The second group of three could also be characterized by their having heroines and other characters who must gain self-awareness and control over their own influence. The journey to this awareness makes up most of the dramatic action of the plot; the reconciliations between the heroes and heroines become confirmations that they have been persuaded to grow and change. By contrast, in the first group, where the proposals are passed over, the reader is well acquainted with the sentiments of the heroine from very early in the novel. There is little self-discovery for her; she has only to remain constant and wait for something to influence the hero’s will to act on his (usually) long established regard and propose. Because the virtuous heroine deserves to be rewarded (married happily, in Austen novels), we must know that she has been; however, in these three novels the climax and action are invested in other themes. Catherine Morland struggles to work out the lines between fantasy and fiction; Elinor struggles to maintain equilibrium in a melodramatic world (Lundeen, 67); and Fanny struggles to remain true to her moral judgment in the face of well-meant conspiracies of circumstances, family, and friends.
There are several other moments during the courtships of Austen’s characters which seem to illustrate Campbell’s persuasive formula at work from the initial charge of language to the resulting actions. The rhetorical process of persuasion is most visible in the novels where the heroes and heroines must overcome some kind of prejudice or weakness before they develop or acknowledge their love, even to themselves.
Emma, the slowest learner of Austen’s heroines, doesn’t realize that she is in love with Mr. Knightly until page 407 of a 484 page novel. Then, Harriet’s account of Mr. Knightley’s preference for herself affects Emma’s imagination which excites an awareness of her own desires. On hearing Harriet’s words,
Emma’s eyes were instantly withdrawn; and she sat silently meditating, in a fixed attitude, for a few minutes. A few minutes were sufficient for making her acquainted with her own heart [desires]. A mind like hers, once opening to suspicion [imagination], made rapid progress. She touched—she admitted—she acknowledged the whole truth. (407-08)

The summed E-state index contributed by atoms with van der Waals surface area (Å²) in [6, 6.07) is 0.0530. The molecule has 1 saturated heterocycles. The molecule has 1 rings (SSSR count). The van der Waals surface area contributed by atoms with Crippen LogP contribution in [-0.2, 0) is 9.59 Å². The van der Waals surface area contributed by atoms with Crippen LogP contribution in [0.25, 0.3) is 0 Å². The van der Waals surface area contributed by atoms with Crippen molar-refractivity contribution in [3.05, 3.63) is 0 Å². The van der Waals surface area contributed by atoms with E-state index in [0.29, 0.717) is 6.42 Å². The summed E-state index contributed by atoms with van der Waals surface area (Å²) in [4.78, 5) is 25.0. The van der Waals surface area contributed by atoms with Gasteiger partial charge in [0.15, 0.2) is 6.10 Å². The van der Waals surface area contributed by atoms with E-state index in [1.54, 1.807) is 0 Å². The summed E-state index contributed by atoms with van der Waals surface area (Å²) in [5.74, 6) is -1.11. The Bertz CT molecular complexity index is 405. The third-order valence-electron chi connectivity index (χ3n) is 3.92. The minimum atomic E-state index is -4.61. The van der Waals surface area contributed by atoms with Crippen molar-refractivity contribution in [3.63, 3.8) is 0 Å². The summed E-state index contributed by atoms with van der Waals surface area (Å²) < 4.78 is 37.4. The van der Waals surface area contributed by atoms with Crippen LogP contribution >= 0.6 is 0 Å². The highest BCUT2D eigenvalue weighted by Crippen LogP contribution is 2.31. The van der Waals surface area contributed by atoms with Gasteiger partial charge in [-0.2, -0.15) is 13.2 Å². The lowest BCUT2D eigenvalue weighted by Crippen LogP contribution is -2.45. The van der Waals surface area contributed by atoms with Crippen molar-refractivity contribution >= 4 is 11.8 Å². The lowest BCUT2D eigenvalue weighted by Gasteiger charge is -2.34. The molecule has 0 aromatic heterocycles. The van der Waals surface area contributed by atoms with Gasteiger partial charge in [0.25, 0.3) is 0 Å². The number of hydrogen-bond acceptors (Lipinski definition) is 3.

At this point, as readers, if not as uncertain as Emma is of Mr. Knightley’s returning her affection, we are at least without any certain knowledge of his feelings for her. In order to learn Emma’s lessons with her, we must be kept tightly within her point of view for a good portion of the novel. It is not until the post-proposal discussions that we are told that Mr. Knightley’s experience reveals the interaction of imagination and desire as well. His awareness of his love for Emma has preceded by only a few months Emma’s acknowledgment of hers for him: “He had been in love with Emma, and jealous of Frank Churchill, from about the same period, one sentiment having probably enlightened him as to the other” (432).
In Northanger Abbey, most of Henry Tilney’s behavior toward Catherine is kind and friendly, but hardly indicative of his being in love with her. By the end of the novel, however, something has persuaded him to propose to Catherine. Austen accounts for the change by explaining that Henry was eventually won by nothing more dramatic or glamorous than the fact that Catherine liked him (243). The process begins in earnest when Henry’s sister, Eleanor, perceives Catherine’s interest in him and tells him of it. Her treatment by his family, including his father’s constant promotion of Catherine as a suitable choice for a wife (before her poverty is revealed), must have suggested the idea to his imagination. Her devotions influence his desires for marriage, and his father’s actions and words against Catherine influence Henry’s understanding and will to act, to make the journey to apologize and propose.
Even in cases where they have previously come to know their own hearts, Austen’s characters are often moved to act on those feelings by persuasion originating with a speech or letter. In Pride and Prejudice, Darcy and Elizabeth have each acknowledged to himself or herself that they love the other well before the novel’s end. However, they have limited opportunity to ascertain the desires of the other. For both, the motivation to speak of their own feelings arises in response to what someone says or writes.
Elizabeth, who has come to realize that she does love Mr. Darcy, knows rationally that Lydia’s scandalous behavior and her own harsh rejection of his first proposal make a second proposal unlikely. Her resolution to open up as much of a conversation about their relationship as she properly can comes as a result of her Aunt’s letter. Darcy is moved to consider a second proposal by the particular care his Aunt, Lady Catherine de Bourgh, takes in relating back to him